By McLaren Harris
No fewer than four soloists graced Saturday’s (April 25) season finale by the Orchestra of Indian Hill under conductor Bruce Hangen. Three were from among Indian Hill’s own – violinist Alice Hallstrom and cellist Aristides Rivas of the orchestra and pianist Jenny Tang of the Indian Hill Music School faculty – along with 17-year-old cellist Alex Hill, winner of the school’s annual student concerto competition. To say that they performed well in the program comprising works of Haydn, Beethoven and Dvorak would be a gross understatement.
While Dvorak’s much-admired and lyric Symphony No. 8 in G represented the program’s “big work,” for my money the undeniable highlight was Beethoven’s C major “Triple” Concerto for violin, cello, piano and orchestra. Composed while Beethoven was putting the final touches on his monumental “Eroica” Symphony, the smaller-scale concerto nods to the concerto grosso tradition of the Baroque era but reveals Beethoven still at the height of his musical genius. The beauty of the first movement’s themes and their strong development, the to-die-for romantic tenderness of the Largo’s theme, the light, dancing energy of the Rondo alla polacca and Beethoven’s masterful instrumental writing all make this work well worth hearing again and again.
That is, when one can assemble the talents and artistry of Saturday’s soloists and orchestra. Aristides Rivas’s opulent timbres in the cello’s singing registers and throughout its range were matched by Alice Hallstrom‘s nimble fingers and bowing and her soaring rendition of the Largo’s theme. Jenny Tang was both soloist and mediator between the others and the orchestra, taking the lead, partnering, delicately crafting phrases and transitions. Her dynamics were finely attuned and her keyboard work was flawless. Bruce Hangen kept in close communication with all – not an easy task because the cellist was all but hidden from him by the piano lid – and the orchestra filled out the almost symphonic context of the work.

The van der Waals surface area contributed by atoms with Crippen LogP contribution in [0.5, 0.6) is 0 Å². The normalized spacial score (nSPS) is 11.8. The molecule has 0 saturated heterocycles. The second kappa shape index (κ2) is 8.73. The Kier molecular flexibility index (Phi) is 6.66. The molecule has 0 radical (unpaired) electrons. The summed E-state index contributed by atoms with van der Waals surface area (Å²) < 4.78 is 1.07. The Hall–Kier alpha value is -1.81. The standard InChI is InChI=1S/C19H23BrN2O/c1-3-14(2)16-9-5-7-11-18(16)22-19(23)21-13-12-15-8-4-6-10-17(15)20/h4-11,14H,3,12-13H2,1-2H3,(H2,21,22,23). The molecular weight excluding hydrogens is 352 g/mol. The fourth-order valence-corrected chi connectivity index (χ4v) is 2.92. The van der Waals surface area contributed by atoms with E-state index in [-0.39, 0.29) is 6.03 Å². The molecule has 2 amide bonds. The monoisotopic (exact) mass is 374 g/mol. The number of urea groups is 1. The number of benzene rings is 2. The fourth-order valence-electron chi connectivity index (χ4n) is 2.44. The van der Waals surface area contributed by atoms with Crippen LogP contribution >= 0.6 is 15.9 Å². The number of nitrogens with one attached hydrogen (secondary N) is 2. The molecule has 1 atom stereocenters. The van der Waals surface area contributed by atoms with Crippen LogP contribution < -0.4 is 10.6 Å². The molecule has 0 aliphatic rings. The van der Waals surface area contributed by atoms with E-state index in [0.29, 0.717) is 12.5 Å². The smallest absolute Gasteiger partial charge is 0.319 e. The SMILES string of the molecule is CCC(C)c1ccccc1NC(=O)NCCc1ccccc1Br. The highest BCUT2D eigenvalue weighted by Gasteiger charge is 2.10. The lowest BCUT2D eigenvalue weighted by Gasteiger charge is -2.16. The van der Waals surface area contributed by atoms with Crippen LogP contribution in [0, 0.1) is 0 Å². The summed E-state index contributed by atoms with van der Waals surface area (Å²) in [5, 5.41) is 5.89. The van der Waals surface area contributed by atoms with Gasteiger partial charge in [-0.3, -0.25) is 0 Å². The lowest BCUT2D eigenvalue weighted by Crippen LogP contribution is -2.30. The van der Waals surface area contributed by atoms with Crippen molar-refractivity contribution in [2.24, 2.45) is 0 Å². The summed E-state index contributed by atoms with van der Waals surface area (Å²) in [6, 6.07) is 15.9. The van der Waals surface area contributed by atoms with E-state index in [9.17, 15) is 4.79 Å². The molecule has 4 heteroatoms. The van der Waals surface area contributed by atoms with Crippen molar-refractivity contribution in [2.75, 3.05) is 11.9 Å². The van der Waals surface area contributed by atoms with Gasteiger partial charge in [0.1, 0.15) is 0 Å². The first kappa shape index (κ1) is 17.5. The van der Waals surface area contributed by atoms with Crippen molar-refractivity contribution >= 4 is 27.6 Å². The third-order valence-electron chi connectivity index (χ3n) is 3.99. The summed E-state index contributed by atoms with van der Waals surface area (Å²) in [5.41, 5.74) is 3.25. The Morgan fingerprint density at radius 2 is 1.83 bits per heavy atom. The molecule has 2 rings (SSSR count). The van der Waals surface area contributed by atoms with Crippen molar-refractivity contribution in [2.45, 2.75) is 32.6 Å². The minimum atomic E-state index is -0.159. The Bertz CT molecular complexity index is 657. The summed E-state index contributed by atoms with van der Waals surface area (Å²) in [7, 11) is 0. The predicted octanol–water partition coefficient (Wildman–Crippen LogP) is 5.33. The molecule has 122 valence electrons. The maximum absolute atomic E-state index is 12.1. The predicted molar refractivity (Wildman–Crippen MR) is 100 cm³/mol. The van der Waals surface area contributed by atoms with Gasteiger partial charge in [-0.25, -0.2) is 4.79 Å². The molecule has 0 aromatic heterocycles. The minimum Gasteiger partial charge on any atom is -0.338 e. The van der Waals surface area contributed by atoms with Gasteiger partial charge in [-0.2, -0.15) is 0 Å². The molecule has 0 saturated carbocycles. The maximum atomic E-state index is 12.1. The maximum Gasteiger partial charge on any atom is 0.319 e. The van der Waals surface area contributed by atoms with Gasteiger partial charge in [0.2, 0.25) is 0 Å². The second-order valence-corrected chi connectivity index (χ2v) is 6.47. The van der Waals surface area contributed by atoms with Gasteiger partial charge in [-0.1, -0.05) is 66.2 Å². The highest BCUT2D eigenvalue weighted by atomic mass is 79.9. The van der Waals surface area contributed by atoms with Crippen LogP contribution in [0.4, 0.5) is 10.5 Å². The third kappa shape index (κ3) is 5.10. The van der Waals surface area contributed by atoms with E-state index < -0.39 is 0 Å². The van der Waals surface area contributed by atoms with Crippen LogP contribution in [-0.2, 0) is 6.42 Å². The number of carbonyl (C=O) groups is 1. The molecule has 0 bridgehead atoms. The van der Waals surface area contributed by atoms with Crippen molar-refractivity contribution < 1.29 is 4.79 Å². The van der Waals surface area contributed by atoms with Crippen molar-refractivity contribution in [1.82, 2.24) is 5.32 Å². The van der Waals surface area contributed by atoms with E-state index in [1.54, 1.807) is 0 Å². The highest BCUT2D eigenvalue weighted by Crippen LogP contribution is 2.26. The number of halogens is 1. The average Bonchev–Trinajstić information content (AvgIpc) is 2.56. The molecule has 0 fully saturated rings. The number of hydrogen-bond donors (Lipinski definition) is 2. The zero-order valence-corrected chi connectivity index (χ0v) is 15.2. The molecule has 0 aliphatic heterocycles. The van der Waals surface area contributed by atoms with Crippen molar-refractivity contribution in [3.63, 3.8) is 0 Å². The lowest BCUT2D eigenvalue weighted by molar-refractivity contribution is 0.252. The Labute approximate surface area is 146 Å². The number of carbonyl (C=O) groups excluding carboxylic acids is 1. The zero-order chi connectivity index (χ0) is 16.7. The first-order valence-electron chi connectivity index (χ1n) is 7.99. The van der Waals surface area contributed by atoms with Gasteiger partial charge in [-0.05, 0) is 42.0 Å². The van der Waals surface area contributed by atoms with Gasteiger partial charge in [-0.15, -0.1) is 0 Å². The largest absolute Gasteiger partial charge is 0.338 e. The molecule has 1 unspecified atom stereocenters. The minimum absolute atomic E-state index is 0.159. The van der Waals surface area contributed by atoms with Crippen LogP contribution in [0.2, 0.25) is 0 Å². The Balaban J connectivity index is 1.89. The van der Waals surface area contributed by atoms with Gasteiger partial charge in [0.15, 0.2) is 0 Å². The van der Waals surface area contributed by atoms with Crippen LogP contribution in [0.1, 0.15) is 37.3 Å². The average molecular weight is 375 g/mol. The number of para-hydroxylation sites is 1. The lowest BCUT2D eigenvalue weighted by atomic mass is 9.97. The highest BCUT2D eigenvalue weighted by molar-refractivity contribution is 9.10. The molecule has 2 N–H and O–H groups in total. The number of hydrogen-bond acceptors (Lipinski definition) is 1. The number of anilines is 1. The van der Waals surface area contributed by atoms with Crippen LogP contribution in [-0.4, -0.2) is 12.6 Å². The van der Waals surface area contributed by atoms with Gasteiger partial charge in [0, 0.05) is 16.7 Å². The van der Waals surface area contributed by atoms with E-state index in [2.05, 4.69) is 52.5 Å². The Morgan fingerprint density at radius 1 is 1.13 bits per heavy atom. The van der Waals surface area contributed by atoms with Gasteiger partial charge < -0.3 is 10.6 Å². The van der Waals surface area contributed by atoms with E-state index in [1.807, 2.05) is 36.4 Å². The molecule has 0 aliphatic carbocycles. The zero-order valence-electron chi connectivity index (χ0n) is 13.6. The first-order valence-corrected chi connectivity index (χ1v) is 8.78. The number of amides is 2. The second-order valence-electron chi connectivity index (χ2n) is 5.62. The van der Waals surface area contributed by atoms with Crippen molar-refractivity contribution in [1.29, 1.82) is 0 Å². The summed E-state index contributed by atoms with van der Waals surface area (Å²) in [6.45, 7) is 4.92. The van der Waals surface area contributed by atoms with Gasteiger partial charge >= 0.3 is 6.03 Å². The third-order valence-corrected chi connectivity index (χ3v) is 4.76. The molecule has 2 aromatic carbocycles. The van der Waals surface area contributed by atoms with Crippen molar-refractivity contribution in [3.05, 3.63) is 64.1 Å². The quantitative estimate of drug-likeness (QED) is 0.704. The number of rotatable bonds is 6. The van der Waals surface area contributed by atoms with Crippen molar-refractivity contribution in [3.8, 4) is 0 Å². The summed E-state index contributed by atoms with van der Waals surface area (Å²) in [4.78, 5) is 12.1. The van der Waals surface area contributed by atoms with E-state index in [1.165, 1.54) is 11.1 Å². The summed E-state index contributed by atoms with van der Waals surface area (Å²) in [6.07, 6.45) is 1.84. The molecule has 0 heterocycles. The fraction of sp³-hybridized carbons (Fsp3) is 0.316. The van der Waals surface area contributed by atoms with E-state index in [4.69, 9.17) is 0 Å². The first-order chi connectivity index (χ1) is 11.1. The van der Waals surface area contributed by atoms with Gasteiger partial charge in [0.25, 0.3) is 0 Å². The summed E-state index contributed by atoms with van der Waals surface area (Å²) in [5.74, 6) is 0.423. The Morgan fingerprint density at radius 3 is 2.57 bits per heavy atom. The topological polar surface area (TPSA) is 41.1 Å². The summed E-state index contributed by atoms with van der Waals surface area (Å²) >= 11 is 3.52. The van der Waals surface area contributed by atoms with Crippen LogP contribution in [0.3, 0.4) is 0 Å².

Small wonder that the soloists were recalled to the stage three times during the standing ovation.
Concerto competition winner Alex Hill was featured in the first movement of Haydn’s Cello Concerto No. 1 in C. The work explores all registers of the instrument, often concentrating on daunting high positions and agile finger-work on the middle strings. The cellist was in command of them all, however, and negotiated rapid register changes with ease. He also received a standing ovation.
Dvorak’s symphonies are not shy about wearing their hearts on their sleeves, and the evening’s “big work,” his Eighth Symphony in G major, was a most appropriate piece for the season, opening amid some winter gloom but pulled irrevocably toward the sunlight throughout the first movement. Some brooding in the Adagio is followed by a light-hearted Allegretto with a most felicitous mid-section, after which the brass fanfare opening the final Allegro seems to announce the arrival of summer and rejoicing.
The opportunities for outstanding instrumental work were almost endless – the full-throated opening theme in the lower strings, the “bird calls” in the first and intricate flute solos in the finale (Melissa Mielens was brilliant as usual), the unfailing energy in the upper strings, the strong unison passages by the horns and Clark Matthews’s fine solo work, Alice Hallstrom’s tender violin phrases, the strength of the brass to conclude the work. Bruce Hangen deserves an ovation to himself for shaping, building, encouraging, even imploring his musicians to achieve their collective success.
Ovation? Need I add that the Dvorak brought the third standing ovation of the evening? How often do you see that?